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Do egalitarians twist the scriptures?

Do egalitarians twist the scriptures?

twist on Women in Ministry blog by Cheryl Schatz

The charge is often laid that egalitarians twist the scriptures.  I would like to apply a saying that I read recently.  Here it is:

(Complementarians) are quick to accuse of foul play but there are no rules that they have to follow.

What egalitarians are trying so hard to do is interpret scripture with scripture and take the full context instead of isolating scriptures from their context.  Let’s see if complementarians play by the same rules or if they hold themselves as exempt from their own rules.

1.  1 Timothy 2:11-15 is used as a general principle that forbids godly Christian women from using their God-given gifts for the benefit of their Christian brothers.  If this is true as complementarians assert it is, can you please tell me why Paul uses singular and a plural grammar in verse 15?  Who is the “she” who will be saved in the future if “they” continue on in faith, love, holiness and self control?  Isn’t it a twist to ignore the specific grammar of verse 15 which is the conclusion to the prohibition?  How can we know who Paul is prohibiting in verse 12 if we do not know who the “she” and “they” are in verse 15?

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Let her learn….or not?

Let her learn….or not?

In our continuing discussion of 1 Corinthians 14:34-36, we come to the problematic area of learning.

1 Corinthians 14:35 And if they desire to learn anything, let them ask their own husbands at home…

What can we pull out regarding “learning” in this verse?  We can see that if a woman has a desire to learn, she isn’t encouraged to do it in church.  Where is she supposed to learn?  Her learning is to be done under her husband’s permission and it is to be done at home.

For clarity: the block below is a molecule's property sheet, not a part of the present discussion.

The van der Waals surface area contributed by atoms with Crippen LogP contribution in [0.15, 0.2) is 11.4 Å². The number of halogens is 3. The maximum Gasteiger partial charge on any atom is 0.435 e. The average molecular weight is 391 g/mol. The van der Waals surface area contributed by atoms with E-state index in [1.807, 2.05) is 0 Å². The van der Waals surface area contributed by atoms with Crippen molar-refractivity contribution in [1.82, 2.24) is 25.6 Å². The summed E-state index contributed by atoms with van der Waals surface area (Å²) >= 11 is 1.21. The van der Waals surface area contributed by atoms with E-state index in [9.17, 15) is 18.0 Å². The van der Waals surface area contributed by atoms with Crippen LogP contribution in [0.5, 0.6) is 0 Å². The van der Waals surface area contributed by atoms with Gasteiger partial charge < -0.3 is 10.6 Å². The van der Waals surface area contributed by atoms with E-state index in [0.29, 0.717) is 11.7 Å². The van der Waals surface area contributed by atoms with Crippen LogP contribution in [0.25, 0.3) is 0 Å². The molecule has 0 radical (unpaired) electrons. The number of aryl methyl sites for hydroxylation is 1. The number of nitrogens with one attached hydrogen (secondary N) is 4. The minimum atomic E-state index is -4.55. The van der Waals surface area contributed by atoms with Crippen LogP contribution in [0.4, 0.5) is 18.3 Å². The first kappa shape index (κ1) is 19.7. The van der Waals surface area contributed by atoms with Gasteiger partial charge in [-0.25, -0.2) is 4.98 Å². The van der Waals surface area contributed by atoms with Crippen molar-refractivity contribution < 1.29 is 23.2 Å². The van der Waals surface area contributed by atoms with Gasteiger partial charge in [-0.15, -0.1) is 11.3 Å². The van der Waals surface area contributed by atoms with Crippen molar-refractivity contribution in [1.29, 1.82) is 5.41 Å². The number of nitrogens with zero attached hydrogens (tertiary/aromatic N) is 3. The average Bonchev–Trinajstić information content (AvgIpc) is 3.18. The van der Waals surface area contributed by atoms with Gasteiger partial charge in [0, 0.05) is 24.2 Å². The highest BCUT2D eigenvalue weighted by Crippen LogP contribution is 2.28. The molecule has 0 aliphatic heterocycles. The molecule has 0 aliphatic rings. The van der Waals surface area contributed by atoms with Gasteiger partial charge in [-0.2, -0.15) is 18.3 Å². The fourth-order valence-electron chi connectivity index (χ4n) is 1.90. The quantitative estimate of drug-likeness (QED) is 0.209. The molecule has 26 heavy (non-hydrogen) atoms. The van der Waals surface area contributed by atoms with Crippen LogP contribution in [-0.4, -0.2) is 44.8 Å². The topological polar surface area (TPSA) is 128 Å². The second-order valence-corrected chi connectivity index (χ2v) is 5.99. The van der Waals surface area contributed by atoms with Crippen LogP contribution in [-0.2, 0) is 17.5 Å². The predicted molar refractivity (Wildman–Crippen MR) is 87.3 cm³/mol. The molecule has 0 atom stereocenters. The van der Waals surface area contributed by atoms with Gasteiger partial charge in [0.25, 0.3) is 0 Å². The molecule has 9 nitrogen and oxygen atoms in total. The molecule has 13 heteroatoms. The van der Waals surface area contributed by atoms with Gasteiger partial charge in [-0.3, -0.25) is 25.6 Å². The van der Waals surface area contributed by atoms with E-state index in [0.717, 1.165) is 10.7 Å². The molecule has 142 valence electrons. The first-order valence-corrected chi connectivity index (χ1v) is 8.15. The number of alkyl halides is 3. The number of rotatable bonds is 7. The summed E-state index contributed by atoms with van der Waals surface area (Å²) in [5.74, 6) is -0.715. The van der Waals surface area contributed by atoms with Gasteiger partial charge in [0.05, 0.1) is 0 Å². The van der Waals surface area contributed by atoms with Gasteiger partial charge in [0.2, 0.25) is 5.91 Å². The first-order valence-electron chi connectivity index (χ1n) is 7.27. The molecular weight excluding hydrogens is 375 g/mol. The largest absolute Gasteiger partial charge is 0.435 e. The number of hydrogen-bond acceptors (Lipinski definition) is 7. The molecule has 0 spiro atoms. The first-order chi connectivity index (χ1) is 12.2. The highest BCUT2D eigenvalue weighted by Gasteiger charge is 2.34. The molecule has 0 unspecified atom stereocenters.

The requirement that a woman is not to learn in public is not a Christian regulation but a part of the “law” of the Jews.  Women were not to be taught the scriptures according to the oral tradition of the Jews.  Why?  Because she was not allowed to touch the scriptures and so she didn’t need to be a rabbinical student and publicly learn.  She also would have no one to teach the scriptures to since the men were considered to be the ones who had the responsibility to handle and teach the Torah.  Women need not learn.  They were not qualified to learn.

In previous posts we have been listing the markers in 1 Corinthians 14:34, 35 that prove that Paul was quoting from the Corinthians and then refuting their claims in verse 36.  The wording about women learning at home (v. 35) instead of in the assembly once again ties these verses into man-made tradition.

But this isn’t Paul’s way nor is it God’s way.  Paul had just told us in verse 31:

1 Corinthians 14:31 For you can all prophesy one by one, so that all may learn and all may be exhorted

Not only were all allowed to prophesy in the assembly, but the public prophesying was so that all may learn in that public assembly.  The learning was done by all just as the prophesying was done by all.  All may learn publicly.  Paul does not relegate women to learning at home.  He allows them to learn in the assembly since it is the body of Christ (not just a woman’s husband) who are responsible for helping her to learn.

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Three spheres of subordination shrinks to two

Three spheres of subordination shrinks to two

In my last post I pointed to USA Today’s editorial that challenged complementarians who are willing to accept a woman as the Vice President of the country, that they should admit that they are full fledged egalitarians in the realm of society, the workplace and public life.

Doug Phillips of Vision Forum, an organization that believes the bible forbids women from voting, has taken CBMW (Council on Biblical Manhood and Womanhood) to task saying that Dr. Gushee is right in his USA Today challenge that people like CBMW have experienced an historic change in their theological position.  He writes:

Dr. Gushee’s point was essentially this: Christians must formally acknowledge that a historic change has occurred in their theological commitments and policy objectives, or reasonable observers must conclude that that their position lacks intellectual integrity.

While I do not agree with Doug Phillips at all regarding his very legalistic interpretation of women’s “roles”, he is right in pointing out that if one interprets the distinctions between male and female as rooted in the creation order itself, then it is inconsistent to not apply that principle to all three realms – marriage (home), church and society – instead of just in marriage and the church.  If we are going to remove the realm of society and civil government, then we need to rethink our interpretation of Paul.

CBMW states that they are being consistent and that: